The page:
Israel sees 70% spike in number of seriously ill COVID patients within a week

‘It’s an unpredictable and unstable situation,’ says immune system expert Prof. Cyrille Cohen, urging lawmakers to ‘actively encourage herd immunity among the vulnerable’

Authors:  Times of Israel June 2022

The number of coronavirus patients in serious condition in Israel reached 140 on Friday, marking a near 70% rise since last week, with health experts warning that the current situation was “unstable.”

While Israel has seen rising infection numbers for a few weeks, a rise in seriously ill patients marks a real concern as the country deals with the spread of the new variant BA.5, with experts warning that hospitals may need to reopen COVID wards. The number was up from 85 seriously ill patients on Friday last week.

Some 7,313 Israelis tested positive for the virus on Friday, the Health Ministry said. The reproduction number (R) stood at 1.31 as of Friday. The figure measures how many people each coronavirus carrier infects on average, with any number above 1 meaning the spread of COVID-19 is increasing. It first began to rise above 1 in mid-May, having stayed below that threshold for nearly two months.

The death toll stood at 10,882, including six fatalities over the past week.

“The data definitely indicates that the disease is active in the community,” immune system expert Prof. Cyrille Cohen of Bar Ilan University told the Ynet news site.

“The real indication is the number of patients in serious condition because we know much of the morbidity is not detected as people don’t go and get tested, and that should also be taken into account,” he said.

“The thing that determines the policy is not necessarily the number of confirmed patients but the condition of seriously ill patients. We need to understand whether they are experiencing the disease in a more severe way — and whether we will need to get ready to reopen COVID wards this summer,” he added.

Despite the warning, Cohen said it’s too early to know the severity of the variant that mutated from Omicron, known as BA.5, and whether or not it will develop into a new wave.

“We don’t know exactly what this wave will look like and whether we can call it a wave at all,” he said. “We are following the events in Portugal because variant BA.5 is the dominant one there and because its population is similar to Israel in size with many people vaccinated, even more so than in Israel.”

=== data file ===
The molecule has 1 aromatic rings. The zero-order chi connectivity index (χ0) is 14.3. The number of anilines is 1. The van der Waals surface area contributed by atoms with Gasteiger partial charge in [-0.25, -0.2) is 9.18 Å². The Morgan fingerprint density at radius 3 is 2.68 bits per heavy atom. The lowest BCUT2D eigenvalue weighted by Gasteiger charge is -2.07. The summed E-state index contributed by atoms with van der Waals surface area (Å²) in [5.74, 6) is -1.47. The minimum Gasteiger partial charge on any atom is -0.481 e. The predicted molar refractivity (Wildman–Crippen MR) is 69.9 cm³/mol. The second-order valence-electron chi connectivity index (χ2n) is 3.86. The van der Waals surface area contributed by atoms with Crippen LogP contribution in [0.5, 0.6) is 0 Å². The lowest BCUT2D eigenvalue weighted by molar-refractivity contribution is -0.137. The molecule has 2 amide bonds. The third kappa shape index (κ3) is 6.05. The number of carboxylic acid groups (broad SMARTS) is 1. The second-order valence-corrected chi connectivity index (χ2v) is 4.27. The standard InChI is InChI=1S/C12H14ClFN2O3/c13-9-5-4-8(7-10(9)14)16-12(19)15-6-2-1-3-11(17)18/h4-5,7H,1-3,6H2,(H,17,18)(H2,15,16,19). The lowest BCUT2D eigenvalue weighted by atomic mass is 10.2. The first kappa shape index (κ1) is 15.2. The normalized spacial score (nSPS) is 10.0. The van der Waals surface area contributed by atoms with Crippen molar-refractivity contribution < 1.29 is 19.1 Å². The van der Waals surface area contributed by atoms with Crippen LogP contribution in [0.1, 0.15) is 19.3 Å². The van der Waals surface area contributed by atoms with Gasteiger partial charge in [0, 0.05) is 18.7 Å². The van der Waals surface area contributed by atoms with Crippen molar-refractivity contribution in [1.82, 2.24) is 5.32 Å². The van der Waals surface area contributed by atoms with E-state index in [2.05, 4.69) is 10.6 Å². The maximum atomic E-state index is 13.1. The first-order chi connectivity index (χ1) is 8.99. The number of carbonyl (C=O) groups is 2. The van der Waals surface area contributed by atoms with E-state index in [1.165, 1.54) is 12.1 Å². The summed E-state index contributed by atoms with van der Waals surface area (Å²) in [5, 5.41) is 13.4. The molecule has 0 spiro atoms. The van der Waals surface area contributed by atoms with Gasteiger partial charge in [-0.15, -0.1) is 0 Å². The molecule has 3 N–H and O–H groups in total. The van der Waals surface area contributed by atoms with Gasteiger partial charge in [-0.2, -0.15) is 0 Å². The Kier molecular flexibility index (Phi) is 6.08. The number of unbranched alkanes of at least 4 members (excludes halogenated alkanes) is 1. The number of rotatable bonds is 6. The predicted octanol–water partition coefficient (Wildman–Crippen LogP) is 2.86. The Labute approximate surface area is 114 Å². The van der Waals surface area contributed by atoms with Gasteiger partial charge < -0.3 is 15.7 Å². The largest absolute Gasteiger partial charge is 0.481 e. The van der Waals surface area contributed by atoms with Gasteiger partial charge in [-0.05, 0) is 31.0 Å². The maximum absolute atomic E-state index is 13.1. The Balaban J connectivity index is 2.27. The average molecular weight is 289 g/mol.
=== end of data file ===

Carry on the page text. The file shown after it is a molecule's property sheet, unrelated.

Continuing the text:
Cohen noted that morbidity and mortality rates rose in Portugal at the same time the BA5 variant started spreading.

“We need to realize that’s going to happen here as well,” he said, urging lawmakers to take action. “It’s an unpredictable and unstable situation regarding COVID. It will take months and even years before there is a significant decrease and we reach a more predictable scenario. But one must also be careful with making estimations,” he added.

Cohen said the effort should be concentrated on “actively encouraging herd immunity among the vulnerable and older population” by “calling people who haven’t received the vaccine and encouraging them to get it.”

He also advised wearing masks in crowded places like on buses and at shopping centers.

On Wednesday, coronavirus czar Prof. Salman Zarka said the new variant BA.5 is quickly gaining traction and is more resistant to vaccines than previous strains.

“The BA.5 strain currently accounts for about 50 percent of patients,” he said. “The strain caused relatively mild illness among young people, but we can see a rise in hospitalizations.”

He said BA.5 was replacing Omicron as the dominant variant, and that it will continue to gain ground.

Israel scrapped its indoor mask requirement in April as infection numbers dropped off sharply. Outdoor masks have not been required since April of last year.

Salman Zarka also said Israelis may soon be able to be officially recognized as COVID-19 patients based solely on a home test, under certain conditions, while at the same time the Health Ministry was working to expand test facilities.

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